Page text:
Excerpt of True At First Light by Ernest Hemingway
(Page 6 of 6)
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"Did you get any pictures?" I asked Miss Mary.
"I couldn't. She was right behind us."
"Didn't you get her when she came out?"
"I don't blame you."
"I picked out the Christmas tree though."
"You see why I wanted to cover you," I said unnecessarily and stupidly.
"You didn't know she was in there."
"She lives around here and she goes to the stream at the edge of the swamp for water."
"Everybody was so serious," Miss Mary said. "I never saw all of you joke people get so serious."
"Honey, it would have been awful if I had had to kill her. And I was worried about you."
"Everybody so serious," she said. "And everybody holding on to my arm. I knew how to get back to the car. Nobody had to hold on to my arm."
"Honey," I said, "they were only holding your arm so that you wouldn't step in a hole or trip on something. They were watching the ground all the time. The rhino was very close and might charge anytime and we're not allowed to kill her."
"How did you know it was a female with a calf?"
"It stood to reason. She's been around here for four months."
"I wish she wasn't right in the place where the Christmas trees grow."
"We'll get the tree all right."
"You always promise things," she said. "But things are much simpler and better when Mr. P. is here."
"They certainly are," I said. "And they are much easier when G.C. is here. But there is nobody here but us now and please let's not fight in Africa. Please not."
"I don't want to fight," she said. "I'm not fighting. I simply don't like to see all you private joke people get so serious and so righteous."
"Have you ever seen anybody killed by a rhino?"
"No," she said. "And neither have you."
"That's right," I said. "And I don't intend to. Pop's never seen it either."
"I didn't like it when you all got so serious."
"It was because I couldn't kill the rhino. If you can kill it there's no problem. Then I had to think about you."
"Well, stop thinking about me," she said. "Think about us getting the Christmas tree."
I was beginning to feel somewhat righteous and I wished that Pop was with us to make a diversion. But Pop was not with us anymore.
"We are going back through the gerenuk country at least aren't we?"
"Yes," I said. "We turn to the right at those big stones up ahead across the mud flat at the edge of the high tree bush those baboons are crossing into now and we proceed across the flat to the east until we come to that other rhino drop. Then we go southeast to the old Manyatta and we are in the gerenuk country."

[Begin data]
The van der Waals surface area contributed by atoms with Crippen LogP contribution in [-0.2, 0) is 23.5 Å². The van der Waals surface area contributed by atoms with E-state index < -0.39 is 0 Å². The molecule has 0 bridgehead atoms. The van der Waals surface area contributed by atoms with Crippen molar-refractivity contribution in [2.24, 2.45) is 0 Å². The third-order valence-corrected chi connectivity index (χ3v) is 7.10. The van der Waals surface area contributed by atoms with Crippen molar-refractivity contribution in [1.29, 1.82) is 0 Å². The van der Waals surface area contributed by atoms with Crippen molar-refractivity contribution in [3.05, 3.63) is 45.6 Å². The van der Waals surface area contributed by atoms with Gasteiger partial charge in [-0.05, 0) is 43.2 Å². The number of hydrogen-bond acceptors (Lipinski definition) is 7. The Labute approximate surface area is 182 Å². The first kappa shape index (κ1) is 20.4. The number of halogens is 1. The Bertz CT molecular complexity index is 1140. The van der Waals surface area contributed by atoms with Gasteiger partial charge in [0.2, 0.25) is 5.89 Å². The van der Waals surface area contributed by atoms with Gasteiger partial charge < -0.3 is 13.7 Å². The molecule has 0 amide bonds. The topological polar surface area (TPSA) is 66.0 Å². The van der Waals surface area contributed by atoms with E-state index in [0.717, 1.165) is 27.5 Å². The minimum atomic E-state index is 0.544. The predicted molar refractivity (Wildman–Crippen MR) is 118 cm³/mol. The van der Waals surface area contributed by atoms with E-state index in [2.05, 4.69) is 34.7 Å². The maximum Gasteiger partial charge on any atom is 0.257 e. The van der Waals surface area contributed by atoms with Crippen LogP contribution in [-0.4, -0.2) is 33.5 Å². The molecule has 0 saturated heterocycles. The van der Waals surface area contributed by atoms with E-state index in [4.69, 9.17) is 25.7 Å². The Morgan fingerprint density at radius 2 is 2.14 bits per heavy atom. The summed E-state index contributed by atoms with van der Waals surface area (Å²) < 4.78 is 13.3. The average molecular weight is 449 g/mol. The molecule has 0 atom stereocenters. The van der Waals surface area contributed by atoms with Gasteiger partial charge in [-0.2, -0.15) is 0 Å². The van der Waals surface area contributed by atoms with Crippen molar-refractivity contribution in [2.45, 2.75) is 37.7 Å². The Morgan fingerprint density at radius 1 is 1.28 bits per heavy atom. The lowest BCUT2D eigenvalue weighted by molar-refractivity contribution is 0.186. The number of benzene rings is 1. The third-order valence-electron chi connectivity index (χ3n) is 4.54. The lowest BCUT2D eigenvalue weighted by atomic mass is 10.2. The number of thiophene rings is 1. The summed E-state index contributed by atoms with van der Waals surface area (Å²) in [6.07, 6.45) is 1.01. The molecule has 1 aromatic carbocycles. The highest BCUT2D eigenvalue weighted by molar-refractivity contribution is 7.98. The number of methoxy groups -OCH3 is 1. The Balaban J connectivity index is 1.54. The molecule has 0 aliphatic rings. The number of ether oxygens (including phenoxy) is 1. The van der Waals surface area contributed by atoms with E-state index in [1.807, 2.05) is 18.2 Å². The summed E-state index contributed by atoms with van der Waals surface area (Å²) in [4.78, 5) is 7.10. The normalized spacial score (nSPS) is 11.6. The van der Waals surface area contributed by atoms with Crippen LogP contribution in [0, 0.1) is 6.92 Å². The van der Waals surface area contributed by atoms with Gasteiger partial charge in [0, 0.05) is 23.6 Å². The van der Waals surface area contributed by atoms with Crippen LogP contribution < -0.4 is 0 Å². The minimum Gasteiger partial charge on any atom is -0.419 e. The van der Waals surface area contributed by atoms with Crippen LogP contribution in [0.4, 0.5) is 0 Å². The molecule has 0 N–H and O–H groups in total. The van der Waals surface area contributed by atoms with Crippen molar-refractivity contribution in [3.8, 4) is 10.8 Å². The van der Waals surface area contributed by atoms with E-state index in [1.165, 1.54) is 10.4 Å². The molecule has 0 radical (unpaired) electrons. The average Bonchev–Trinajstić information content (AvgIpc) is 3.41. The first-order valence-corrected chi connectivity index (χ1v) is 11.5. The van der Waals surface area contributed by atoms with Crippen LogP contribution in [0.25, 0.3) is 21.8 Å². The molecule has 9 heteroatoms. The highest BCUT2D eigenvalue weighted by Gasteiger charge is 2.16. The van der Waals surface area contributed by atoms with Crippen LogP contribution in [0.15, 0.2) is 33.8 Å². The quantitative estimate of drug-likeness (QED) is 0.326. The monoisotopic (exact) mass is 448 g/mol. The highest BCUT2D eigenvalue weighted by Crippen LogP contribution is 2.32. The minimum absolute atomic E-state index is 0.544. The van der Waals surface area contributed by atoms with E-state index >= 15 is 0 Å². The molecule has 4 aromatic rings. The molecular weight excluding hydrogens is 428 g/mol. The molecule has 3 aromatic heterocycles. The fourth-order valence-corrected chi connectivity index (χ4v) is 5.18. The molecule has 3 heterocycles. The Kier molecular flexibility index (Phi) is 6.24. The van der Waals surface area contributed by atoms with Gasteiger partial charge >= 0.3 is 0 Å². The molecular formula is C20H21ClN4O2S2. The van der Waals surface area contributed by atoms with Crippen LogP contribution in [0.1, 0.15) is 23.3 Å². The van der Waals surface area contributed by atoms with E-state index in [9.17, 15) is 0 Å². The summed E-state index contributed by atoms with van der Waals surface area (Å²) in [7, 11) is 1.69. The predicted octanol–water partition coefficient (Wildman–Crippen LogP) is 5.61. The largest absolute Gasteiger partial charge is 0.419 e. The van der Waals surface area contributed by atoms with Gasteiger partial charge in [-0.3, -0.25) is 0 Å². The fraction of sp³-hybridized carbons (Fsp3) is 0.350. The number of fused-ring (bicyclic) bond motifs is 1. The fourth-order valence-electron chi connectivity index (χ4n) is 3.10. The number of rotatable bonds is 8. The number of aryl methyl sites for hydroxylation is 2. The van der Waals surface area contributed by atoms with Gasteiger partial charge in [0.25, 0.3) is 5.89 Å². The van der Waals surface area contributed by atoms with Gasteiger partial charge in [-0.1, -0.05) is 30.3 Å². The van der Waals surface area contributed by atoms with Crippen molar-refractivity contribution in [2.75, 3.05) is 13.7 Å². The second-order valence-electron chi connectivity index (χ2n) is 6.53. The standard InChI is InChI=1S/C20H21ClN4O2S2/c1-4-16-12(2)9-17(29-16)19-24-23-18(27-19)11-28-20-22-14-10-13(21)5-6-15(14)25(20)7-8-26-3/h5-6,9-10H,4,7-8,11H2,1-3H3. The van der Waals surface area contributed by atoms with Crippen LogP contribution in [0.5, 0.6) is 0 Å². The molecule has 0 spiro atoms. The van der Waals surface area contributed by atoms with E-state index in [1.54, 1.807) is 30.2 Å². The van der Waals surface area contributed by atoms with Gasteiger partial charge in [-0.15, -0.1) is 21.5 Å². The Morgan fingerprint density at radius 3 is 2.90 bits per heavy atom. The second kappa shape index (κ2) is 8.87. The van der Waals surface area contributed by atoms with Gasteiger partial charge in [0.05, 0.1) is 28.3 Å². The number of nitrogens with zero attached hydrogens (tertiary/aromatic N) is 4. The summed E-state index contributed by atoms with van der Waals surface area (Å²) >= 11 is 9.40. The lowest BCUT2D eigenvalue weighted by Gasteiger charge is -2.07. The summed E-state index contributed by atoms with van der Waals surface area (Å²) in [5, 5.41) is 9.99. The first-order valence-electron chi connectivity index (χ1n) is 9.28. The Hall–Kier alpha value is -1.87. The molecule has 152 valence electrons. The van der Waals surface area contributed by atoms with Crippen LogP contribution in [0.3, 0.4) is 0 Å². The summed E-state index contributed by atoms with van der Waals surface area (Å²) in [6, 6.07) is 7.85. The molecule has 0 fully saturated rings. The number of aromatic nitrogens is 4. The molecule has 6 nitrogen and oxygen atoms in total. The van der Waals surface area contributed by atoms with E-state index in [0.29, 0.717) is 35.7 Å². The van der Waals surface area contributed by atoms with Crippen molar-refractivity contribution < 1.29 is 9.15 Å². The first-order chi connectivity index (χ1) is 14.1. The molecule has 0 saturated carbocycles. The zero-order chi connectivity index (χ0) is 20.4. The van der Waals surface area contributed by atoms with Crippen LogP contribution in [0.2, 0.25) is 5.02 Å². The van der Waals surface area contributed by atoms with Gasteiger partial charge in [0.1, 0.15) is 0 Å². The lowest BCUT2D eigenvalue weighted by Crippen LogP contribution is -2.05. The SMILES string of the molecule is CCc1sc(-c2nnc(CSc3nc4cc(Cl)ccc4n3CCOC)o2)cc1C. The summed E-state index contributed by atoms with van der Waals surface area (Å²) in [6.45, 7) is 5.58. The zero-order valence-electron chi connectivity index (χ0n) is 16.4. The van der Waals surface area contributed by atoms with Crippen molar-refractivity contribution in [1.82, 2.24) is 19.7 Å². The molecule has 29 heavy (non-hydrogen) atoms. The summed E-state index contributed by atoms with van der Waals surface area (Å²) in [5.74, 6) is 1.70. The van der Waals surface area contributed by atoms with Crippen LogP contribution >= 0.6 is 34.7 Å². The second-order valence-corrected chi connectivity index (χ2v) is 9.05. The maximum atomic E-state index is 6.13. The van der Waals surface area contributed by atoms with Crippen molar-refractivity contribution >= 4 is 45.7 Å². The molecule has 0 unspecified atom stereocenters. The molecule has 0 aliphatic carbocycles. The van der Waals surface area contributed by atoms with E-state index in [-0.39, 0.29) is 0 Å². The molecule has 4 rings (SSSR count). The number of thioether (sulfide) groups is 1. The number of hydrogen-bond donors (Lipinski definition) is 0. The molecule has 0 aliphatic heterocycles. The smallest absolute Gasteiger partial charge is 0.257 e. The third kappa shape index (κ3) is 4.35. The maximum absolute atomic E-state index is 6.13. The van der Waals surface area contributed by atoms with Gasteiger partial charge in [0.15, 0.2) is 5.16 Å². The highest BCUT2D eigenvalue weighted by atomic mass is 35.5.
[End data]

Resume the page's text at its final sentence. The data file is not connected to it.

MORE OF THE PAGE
"It will be nice to be there," she said. "But I certainly miss Pop."
"So do I," I said.
There are always mystical countries that are a part of one's childhood. Those we remember and visit sometimes when we are asleep and dreaming. They are as lovely at night as they were when we were children. If you ever go back to see them they are not there. But they are as fine in the night as they ever were if you have the luck to dream of them.
In Africa when we lived on the small plain in the shade of the big thorn trees near the river at the edge of the swamp at the foot of the great mountain we had such countries. We were no longer, technically, children although in many ways I am quite sure that we were. Childish has become a term of contempt.
"Don't be childish, darling."
"I hope to Christ I am. Don't be childish yourself."
It is possible to be grateful that no one that you would willingly associate with would say, "Be mature. Be well-balanced, be well-adjusted."
Africa, being as old as it is, makes all people except the professional invaders and spoilers into children. No one says to anyone in Africa, "Why don't you grow up?" All men and animals acquire a year more of age each year and some acquire a year more of knowledge. The animals that die the soonest learn the fastest. A young gazelle is mature, well-balanced and well-adjusted at the age of two years. He is well-balanced and well-adjusted at the age of four weeks. Men know that they are children in relation to the country and, as in armies, seniority and senility ride close together. But to have the heart of a child is not a disgrace. It is an honor. A man must comport himself as a man. He must fight always preferably and soundly with the odds in his favor but on necessity against any sort of odds and with no thought of the outcome. He should follow his tribal laws and customs insofar as he can and accept the tribal discipline when he cannot. But it is never a reproach that he has kept a child's heart, a child's honesty and a child's freshness and nobility.
Copyright Hemingway 1999. Published with the permission of the publisher. No part of this book may be reproduced without the written permission of the publisher.